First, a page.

*Castor oil packs should not be used while pregnant or menstruating.
4. Practice kind menstruation.
During the fall and winter, our bodies naturally need more rest, which would explain why menstruating can be even more exhausting during this time. Give yourself more slack during your moon time. Be like the syrup, which trickles from the taps in the silent, snowy woods. Take your time. Slowly, meditatively cook your food. Think of yourself as a queen of winter—elegant, graceful, and pampered. Pay attention to the flow—the flow of blood, the flow of emotions. In Ayurveda, our periods are considered the Vata part of our menstrual cycle, the same dosha as fall and winter, and a powerful down and out energy. Try not to use tampons, as they are said to block this outward flow of energy and are very drying.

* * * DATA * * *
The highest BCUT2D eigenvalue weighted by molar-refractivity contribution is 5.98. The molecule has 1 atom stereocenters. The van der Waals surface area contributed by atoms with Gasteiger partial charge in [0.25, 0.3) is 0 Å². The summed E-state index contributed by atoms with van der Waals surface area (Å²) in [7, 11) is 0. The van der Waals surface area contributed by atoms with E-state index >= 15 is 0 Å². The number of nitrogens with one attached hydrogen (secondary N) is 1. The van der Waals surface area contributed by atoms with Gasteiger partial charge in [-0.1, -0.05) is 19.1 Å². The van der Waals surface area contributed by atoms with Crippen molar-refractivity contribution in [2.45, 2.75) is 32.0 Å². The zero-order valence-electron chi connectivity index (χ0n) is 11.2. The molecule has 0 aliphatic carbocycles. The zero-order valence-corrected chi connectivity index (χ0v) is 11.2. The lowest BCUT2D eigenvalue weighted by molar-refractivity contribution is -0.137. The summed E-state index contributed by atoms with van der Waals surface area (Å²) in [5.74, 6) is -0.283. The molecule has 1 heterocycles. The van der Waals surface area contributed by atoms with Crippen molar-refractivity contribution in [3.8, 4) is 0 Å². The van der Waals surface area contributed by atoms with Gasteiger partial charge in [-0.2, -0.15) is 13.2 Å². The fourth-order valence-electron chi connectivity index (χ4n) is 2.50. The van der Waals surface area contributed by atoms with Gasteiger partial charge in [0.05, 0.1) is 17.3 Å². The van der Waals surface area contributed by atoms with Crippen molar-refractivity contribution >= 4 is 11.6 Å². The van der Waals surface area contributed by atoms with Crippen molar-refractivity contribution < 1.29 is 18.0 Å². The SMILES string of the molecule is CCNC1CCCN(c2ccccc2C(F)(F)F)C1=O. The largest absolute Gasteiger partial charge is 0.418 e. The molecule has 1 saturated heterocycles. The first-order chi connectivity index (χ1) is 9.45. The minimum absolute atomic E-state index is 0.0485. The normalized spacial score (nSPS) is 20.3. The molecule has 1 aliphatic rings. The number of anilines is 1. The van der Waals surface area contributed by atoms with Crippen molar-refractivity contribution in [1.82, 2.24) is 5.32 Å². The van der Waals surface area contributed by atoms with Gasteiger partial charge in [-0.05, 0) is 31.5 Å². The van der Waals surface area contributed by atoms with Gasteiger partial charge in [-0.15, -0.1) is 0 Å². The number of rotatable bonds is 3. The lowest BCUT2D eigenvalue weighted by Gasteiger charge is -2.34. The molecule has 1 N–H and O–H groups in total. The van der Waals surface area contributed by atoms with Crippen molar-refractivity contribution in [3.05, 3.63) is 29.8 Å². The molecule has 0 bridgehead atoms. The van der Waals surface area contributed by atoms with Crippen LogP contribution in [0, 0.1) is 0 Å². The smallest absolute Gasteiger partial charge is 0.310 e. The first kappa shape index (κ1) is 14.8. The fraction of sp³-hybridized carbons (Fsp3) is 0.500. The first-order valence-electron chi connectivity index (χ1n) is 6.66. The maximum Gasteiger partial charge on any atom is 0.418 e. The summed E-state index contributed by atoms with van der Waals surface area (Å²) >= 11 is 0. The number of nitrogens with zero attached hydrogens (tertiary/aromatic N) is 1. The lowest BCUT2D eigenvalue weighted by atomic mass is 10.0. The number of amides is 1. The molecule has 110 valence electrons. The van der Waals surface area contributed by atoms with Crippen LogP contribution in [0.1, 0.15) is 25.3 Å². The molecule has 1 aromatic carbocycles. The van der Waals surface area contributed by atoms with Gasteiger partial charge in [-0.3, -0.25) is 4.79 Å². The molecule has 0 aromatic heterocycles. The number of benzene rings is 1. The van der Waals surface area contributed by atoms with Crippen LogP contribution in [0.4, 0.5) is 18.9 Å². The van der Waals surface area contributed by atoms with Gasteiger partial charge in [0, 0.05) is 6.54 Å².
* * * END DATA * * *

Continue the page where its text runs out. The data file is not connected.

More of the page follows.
5. Yin Yoga.
Yin is my absolute favorite style of yoga. What’s not to love about a yoga practice that regularly encourages the use of blankets and pillows? It is an extremely gentle, feminine practice in which asanas are held for longer periods of time—anywhere from 45 seconds to five minutes. Yin yoga is all about receptivity, allowing feelings to arise, and breathing through them. It is also the ideal practice when you are sick or tired.
6. Womb up your home.
My absolute favorite Sunday activity is what I call “hibernating.” As someone who values balance, I am a strong believer in lazy Sundays after a week of working.
Close all of the blinds and curtains so your home is dark. Light candles and play soft music and do yin yoga (or watch Netflix). If you have the luxury, channel your inner bear spirit and give yourself a day, or even just a few hours, to rejuvenate in your own personal hibernation cave.
Remember, resting is not lazy. You are allowed to take it easy.
Author: Felicia Bonanno
Editor: Catherine Monkman